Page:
BRUNSWICK — The School Board intends to review its decision to move fifth-grade students to Brunswick Junior High School and could consider other options to ease overcrowding at Harriet Beecher Stowe Elementary School.
The decision followed a well-attended meeting Wednesday, where dozens of parents, school staff and others turned out to hear a presentation from petitioners who presented the board with 875 signatures from residents opposed to the move.
“Your community is asking you to reconsider the vote you made in May,” petition organizer Heidi Boyd said.
At the end of last school year, the board decided to move the town’s fifth grade to BJHS in the 2015-2016 school year, in an attempt to reduce the high student-teacher ratios in HBS classrooms. Officials also said they feared that a growing student population in the district could make the problem worse if the students weren’t moved.
A transition team, headed by BJHS Principal Walter Wallace, has been working on developing a plan for the last four months.
But on Wednesday, petitioners offered new figures that suggested the population crunch might not be as serious as initially thought.
Citing school department data, petitioners argued that enrollment at HBS will actually decrease in the next five years, from about 700 students now to 670 in the 2017-2018 school year.
The school was designed for 600 students when it was built in 2011.
Further, the petitioners said that unforeseen costs, like new playground equipment, additional cafeteria space, library materials, and teachers to fill unused classrooms at HBS were not factored into the initial $215,000 in estimated moving costs.
Without a population crisis, they questioned the need to spend money and disrupt students, staff and parents with the proposed move.
Instead, petitioners asked the board to consider alternatives to the move, like giving parents an option to move their children to the middle school, keeping students at HBS or re-purposing a music room at the elementary school into a new classroom.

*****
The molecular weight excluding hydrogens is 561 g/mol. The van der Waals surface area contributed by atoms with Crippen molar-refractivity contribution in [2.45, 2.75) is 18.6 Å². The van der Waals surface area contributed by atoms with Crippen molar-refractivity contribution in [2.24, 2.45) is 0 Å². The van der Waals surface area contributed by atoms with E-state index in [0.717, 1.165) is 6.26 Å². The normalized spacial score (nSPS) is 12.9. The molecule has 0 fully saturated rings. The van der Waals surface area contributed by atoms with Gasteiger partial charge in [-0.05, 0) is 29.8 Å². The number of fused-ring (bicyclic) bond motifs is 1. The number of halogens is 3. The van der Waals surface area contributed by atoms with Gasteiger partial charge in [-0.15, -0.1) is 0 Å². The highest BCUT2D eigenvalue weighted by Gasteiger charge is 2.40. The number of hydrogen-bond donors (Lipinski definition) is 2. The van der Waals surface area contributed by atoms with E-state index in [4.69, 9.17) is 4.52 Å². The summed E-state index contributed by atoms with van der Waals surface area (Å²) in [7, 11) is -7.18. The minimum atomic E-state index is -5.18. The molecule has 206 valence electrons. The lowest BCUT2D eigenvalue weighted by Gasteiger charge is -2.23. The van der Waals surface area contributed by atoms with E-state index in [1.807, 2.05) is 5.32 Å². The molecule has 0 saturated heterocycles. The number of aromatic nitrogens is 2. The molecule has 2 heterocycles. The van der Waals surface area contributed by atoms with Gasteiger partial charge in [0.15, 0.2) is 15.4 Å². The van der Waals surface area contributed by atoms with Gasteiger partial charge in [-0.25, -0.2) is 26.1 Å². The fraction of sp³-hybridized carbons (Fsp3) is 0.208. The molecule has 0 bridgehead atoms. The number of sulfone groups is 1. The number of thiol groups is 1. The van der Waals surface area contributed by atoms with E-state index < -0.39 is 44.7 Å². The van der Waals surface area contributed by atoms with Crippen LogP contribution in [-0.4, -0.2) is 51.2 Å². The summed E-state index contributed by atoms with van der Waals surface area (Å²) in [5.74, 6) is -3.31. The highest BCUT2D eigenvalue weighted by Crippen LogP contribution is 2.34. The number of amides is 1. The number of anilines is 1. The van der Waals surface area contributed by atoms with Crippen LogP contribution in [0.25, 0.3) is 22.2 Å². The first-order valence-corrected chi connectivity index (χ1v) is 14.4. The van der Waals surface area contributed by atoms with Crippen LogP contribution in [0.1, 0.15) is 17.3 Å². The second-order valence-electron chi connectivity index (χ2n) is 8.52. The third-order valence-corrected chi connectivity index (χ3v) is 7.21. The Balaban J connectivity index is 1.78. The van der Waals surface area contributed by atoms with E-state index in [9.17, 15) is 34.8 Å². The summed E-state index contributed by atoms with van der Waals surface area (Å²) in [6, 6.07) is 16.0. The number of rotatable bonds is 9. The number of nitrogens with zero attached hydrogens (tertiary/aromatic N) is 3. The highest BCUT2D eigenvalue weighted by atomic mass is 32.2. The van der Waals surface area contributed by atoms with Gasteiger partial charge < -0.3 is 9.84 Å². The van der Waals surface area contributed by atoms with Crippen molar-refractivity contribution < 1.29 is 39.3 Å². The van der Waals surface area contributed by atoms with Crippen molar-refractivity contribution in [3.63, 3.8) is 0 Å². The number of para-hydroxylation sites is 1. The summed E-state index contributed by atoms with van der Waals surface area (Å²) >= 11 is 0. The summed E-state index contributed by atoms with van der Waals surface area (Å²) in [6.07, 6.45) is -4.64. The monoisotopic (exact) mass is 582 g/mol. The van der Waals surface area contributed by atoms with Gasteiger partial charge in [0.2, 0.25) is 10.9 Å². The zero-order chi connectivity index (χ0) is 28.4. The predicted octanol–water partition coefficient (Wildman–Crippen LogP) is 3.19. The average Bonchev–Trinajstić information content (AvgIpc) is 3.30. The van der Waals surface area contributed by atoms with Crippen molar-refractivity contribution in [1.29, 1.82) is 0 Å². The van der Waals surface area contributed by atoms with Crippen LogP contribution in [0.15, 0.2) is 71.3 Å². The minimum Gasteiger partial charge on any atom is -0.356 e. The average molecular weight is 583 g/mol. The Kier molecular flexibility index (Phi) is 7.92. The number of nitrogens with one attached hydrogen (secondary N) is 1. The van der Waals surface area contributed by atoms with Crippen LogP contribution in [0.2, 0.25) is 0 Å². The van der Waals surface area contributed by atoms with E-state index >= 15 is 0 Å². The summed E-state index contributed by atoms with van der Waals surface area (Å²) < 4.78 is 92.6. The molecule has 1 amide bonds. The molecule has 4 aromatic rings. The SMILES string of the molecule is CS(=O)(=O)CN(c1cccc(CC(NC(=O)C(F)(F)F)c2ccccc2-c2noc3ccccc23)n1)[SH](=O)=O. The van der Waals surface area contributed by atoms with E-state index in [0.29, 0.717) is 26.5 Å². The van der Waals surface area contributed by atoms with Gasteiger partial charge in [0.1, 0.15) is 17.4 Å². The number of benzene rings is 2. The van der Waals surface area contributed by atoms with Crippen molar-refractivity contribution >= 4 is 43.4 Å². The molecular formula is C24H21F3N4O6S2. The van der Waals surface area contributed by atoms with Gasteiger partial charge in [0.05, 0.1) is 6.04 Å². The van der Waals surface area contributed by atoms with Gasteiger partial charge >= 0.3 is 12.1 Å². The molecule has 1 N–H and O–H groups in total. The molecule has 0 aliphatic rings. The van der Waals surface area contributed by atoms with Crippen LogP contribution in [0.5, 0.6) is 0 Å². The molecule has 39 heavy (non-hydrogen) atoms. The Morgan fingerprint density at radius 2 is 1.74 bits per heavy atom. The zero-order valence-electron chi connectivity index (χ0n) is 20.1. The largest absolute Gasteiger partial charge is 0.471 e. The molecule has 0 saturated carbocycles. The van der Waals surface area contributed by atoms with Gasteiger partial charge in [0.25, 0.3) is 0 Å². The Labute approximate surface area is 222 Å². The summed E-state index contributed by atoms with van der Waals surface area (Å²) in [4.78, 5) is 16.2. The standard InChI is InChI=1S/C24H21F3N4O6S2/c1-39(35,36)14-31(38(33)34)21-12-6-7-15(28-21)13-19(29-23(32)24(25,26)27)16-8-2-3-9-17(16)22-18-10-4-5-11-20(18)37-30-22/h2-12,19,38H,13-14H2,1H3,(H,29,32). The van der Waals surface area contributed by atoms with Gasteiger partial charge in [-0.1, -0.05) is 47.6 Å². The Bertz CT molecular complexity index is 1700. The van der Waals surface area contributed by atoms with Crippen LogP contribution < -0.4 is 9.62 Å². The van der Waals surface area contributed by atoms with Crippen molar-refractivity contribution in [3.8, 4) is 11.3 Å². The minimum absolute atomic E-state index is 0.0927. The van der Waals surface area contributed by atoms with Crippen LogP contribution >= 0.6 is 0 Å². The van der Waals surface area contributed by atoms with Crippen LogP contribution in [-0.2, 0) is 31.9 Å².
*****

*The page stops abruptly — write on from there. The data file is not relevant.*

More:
Superintendent Paul Perzanoski acknowledged there are new population and budget figures to consider, but questioned whether the data is as significant as the petitioners suggested.
Board reaction to the petitioners was mixed.
Member Brenda Clough said she felt “rushed” to digest and act on the information presented by the petitioners.
She asked the public to recognize the limited options the board had when it voted in May, and noted that it would be a waste to throw out all the work Wallace’s transition team has done.
“My preference is not to dismiss all the work that has been put into this,” Clough said, “and that is what you are asking us to do.”
Vice Chairwoman Joy Prescott noted the crowding at HBS, and said she doubts there is a no-cost option to ease the crunch.
“I am not comfortable with a do-nothing solution,” Prescott said.
Others, including board member Rich Ellis, said they support a reconsideration of the May vote, especially in light of the new information on enrollment and the budget.
“Personally, I’m not seeing the urgency behind executing this plan for the 2016 calendar year,” Ellis said, although he also said he would continue the transition planning. He was one of two board members who voted against the move in May.
Both Ellis and Chris McCarthy said the board should act quickly if it is going to reconsider the vote, because of budget implications and the use of staff time.
McCarthy said it is “unfair and inappropriate” to have the transition team keep working if the board isn’t going to go ahead with the move.
“They have got a lot to do without spinning their wheels waiting for us to pull the plug,” on the fifth-grade move, he said.
He also warned that there is unlikely to be another option if the move doesn’t happen, and warned that parents will have to “suck it up” if the result is crowded classrooms at HBS.
Sarah Singer, who was elected to the board last November, noted the age of BJHS and issues with the building brought up by Lyndon Keck, an architect working for the town.
Earlier in the meeting, Keck presented a list of repairs the building needs to its fire-control systems and storm drains, as well as fixes needed in classrooms that have sunk 6 inches since the school was constructed.
He estimated that the cost of repairs to BJHS and Coffin Elementary School could range from $5 million to $8 million.
Adding another 180 students to the aging facility could further exacerbate those issues and possibly put repairs further off, Singer said.
Perzanoski and the transition team intend to present new information on the fifth-grade move in February, when the board is expected to take action on the petitioners’ request.